Eric and I went wall-to-wall with our weather coverage shortly after 11am Saturday and didn't stop until 7pm. There is a disturbing feeling I cannot explain when you see a massive tornado signature on the radar, knowing the death and destruction it is about to bring, and trying to warn the public to take cover and not wait! Besides literally screaming at the camera lens, my hands are tied and there comes a point when I feel like I can't save everybody. Well, I felt like that Saturday.
The National Weather Service has surveyed most of the damage and found where the strongest tornado was an EF4 tornado, packing 170 mile per hour sustained winds. Other "smaller" tornadoes were classified as EF3 tornadoes with 150-165 mile per hour sustained winds. The Mississippi Emergency Management Agency has calculated 752 homes and 189 mobile homes damaged or destroyed. The estimated damage costs is $50 million for those homes and businesses that have been lost. The long track tornado went 149 miles! For Mississippi, that is staggering as we don't see many long track tornadoes (those are mostly in Kansas, Nebraska and Oklahoma events).
Butch Smith sent me this picture of the tornado just outside of Yazoo City. This is by far the best picture of the tornado that I've seen.So why has this upset me so? Well, because I see this destruction from a different perspective than most meteorologists and news reporters---I've been there before. In looking at the video Saturday afternoon when our crews returned to the newsroom, I saw the shock, utter disbelief and confusion the tornado victims had on their face and I remembered those emotions very well. As I was talking about the aftermath on WLBT, I began to crack. I remembered looking at my damaged house in 2001 (F4 Madison tornado), seeing my obliterated subdivision and my zombied neighbors and wondered, what do I do next? Where do I go? Where do I even start?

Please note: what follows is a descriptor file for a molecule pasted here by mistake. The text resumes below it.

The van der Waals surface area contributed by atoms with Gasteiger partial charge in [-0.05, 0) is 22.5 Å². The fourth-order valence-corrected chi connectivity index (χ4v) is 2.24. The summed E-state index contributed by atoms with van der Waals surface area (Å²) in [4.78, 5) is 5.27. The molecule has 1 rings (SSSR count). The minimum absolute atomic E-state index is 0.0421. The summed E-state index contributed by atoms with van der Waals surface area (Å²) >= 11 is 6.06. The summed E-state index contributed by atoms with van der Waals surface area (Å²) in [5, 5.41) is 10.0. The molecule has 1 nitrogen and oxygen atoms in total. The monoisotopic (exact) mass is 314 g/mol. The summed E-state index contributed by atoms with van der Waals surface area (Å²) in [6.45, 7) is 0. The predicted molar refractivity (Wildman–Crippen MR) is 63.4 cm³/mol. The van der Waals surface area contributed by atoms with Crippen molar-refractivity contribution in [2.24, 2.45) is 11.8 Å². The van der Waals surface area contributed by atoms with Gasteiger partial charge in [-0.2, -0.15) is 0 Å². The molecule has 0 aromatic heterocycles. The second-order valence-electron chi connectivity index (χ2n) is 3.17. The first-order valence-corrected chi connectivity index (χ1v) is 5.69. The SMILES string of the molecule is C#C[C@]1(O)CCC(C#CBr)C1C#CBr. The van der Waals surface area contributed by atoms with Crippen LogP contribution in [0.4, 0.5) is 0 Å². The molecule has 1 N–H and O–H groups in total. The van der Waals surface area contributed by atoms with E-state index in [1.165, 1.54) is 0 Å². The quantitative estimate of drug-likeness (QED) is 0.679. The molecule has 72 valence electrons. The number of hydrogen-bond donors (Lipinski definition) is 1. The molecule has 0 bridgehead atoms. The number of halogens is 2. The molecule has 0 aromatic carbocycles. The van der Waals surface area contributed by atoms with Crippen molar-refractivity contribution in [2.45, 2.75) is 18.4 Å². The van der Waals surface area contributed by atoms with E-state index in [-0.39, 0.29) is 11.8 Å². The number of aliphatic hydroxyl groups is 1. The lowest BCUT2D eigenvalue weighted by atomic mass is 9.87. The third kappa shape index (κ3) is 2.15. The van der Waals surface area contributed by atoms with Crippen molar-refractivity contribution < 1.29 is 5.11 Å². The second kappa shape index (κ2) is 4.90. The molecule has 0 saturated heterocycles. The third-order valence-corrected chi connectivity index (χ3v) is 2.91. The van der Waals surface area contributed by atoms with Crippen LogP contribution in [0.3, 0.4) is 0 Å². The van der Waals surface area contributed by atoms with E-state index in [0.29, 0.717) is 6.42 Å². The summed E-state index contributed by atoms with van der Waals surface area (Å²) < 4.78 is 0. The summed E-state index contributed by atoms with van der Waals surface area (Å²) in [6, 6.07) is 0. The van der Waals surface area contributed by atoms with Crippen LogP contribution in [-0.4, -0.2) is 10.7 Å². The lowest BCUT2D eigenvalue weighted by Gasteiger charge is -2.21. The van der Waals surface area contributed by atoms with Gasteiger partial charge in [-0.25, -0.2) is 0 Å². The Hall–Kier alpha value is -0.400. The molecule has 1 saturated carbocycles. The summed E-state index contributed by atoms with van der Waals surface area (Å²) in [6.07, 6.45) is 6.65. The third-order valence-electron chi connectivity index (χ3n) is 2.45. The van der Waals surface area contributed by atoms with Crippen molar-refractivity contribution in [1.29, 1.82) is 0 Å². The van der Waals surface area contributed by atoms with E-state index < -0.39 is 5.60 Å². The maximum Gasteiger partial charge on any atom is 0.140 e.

Then I started hearing of the deaths from Saturday, 3 of which were children. Did they not know the tornado was coming? Where they not watching tv? If they were watching me at the time, was I not urgent enough in my voice? Was there something else I could have said that would have convinced them that this was serious? I just don't know.
But I do know that there will be more tornadoes and there will likely be more deaths. Take the weather seriously and heed the warnings. Have a NOAA Weather Radio. Although there are some instances when we predict tornadic events and nothing this extreme happens, it just takes one episode like this to make a believer out of you.